The privatisation of Delhi Vidyut Board (DVB) has now gone from a public tender to one of private negotiations with private parties. After initially rejecting the bids of the only two bidders left in the fray BSES and Tata Power and claims of collusion, the Delhi Government is now busy offering even more concessions to these private parties. The unfortunate part is that the Delhi Government is now offering Rs.3,500 crore in “accommodation” from the transmission company, which will be owned by the Delhi Government. The actual valuation of the distribution companies are very low as the companies have been valued not on the basis of their assets but on the basis of their “profits”.
BSES and Tata Power have quoted prices that are half the reserve price. They have also asked for a 16% rate of return for the next 30 years as against the 5 years promised in the original tender. The private companies have also refused to reduce the distribution losses by 20% but only by about 12% over the next five years. And even the Chief Minister, Sheila Dikhshit found the figures quoted by the two bidders remarkably similar raising suspicions of collusion.
The argument for privatising DVB is the high losses of DVB, which are primarily due to high T&D losses. Of course such arguments do not address the sharp rise in cost of power being bought by DVB due to Government’s attempt to induct private Independent Power Producers (IPP) in the country. While the private power that came in was insignificant (except Enron), it led NTPC and other central generators to raise their price steeply, charging the SEBs IPP rates. The result has been the rapid worsening of the financial status of the SEBs, forcing them to raise their tariffs to very high levels. Once the price of power went up to figures that were very high, the industry, the mainstay of the power sector, started to move away from the grid. The net result is that in spite of such tariff hikes, the gap between revenue realised and the cost of power has increased.
The key problems in DVB are the high Transmission and Distribution (T&D) losses and that DVB buys its power: its own generation is only a small part of the total requirement of Delhi. The T&D losses in Delhi should be one of the lowest in the country as Delhi is one compact area and has less than 3% agricultural load. Till 92-93, its T&D losses were comparable to any other SEB in the country. The post reform period saw a sharp rise in such losses and they are now estimated by DERC, Delhi electricity regulator at 51% today. The question that arises is that if losses took about 5 years to increase by 30% — from 22% to 51% — why should the private companies take five years to bring down the losses to not even half this amount?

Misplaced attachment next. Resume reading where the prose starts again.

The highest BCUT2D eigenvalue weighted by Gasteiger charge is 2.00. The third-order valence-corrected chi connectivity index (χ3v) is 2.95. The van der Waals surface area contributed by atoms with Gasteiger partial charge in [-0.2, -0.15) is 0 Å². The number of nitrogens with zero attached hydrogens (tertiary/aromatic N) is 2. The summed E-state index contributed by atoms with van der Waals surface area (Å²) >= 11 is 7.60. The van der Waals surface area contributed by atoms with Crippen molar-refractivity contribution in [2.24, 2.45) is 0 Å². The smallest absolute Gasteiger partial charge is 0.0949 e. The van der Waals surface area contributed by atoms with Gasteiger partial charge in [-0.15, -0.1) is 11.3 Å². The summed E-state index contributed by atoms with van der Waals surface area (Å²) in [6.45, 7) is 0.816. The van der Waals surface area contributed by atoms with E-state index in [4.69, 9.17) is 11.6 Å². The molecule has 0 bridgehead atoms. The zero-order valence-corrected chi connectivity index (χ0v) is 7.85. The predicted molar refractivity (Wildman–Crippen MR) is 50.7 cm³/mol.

Before we analyse the current DVB privatisation scheme, we need to understand why the T&D losses in DVB have risen so fast in the last 8 years. The phenomenon of T&D losses rising rapidly has been there all over the country, even though DVB’s case is perhaps the worst. The major reason is that the period of reforms have seen a deliberate attempt to run down the SEBs in the country. One of the reasons is of course to justify the privatisation policy. The various measures required to control or bring down losses ere not only not taken, the Government and the management of the SEBs went to town saying that the SEB losses could not be brought down unless they were privatised. They also pronounced all the employees and engineers were thieves or incompetent, completely demoralising the employees. The corruption in DVB – purchase of faulty or sub-standard equipment, allowing rampant theft – all of it increased in this “reform” period. The entire exercise was to demoralise the honest and efficient employees within the SEBs while extending political patronage to the corrupt. The earlier BJP Government presided over the rapid decline of DVB, with Madan Lal Khurana and the subsequent two chief ministers: Sahib Sing Verma and Sushma Swaraj presiding over this decline.
Once DVB was made sick, its losses increased from Rs.250 crore in 92-93 to Rs.1250 crore by the year 2000, the game plan was to how to sell of its assets at throw away prices. The entire argument of the Government – both the Congress Government in Delhi and the BJP led Central Government – that as the government is incapable of running the electricity sector, it should be given to the private sector. To facilitate privatisation, the Delhi Government decided to take over the entire past losses of DVB so that its balance sheet could be made clean. It also decided to split the distribution in three zones, central-East, South-West and North. Generating stations were also separated as also the transmission company. As a first step, it was decided to privatise the three distribution companies.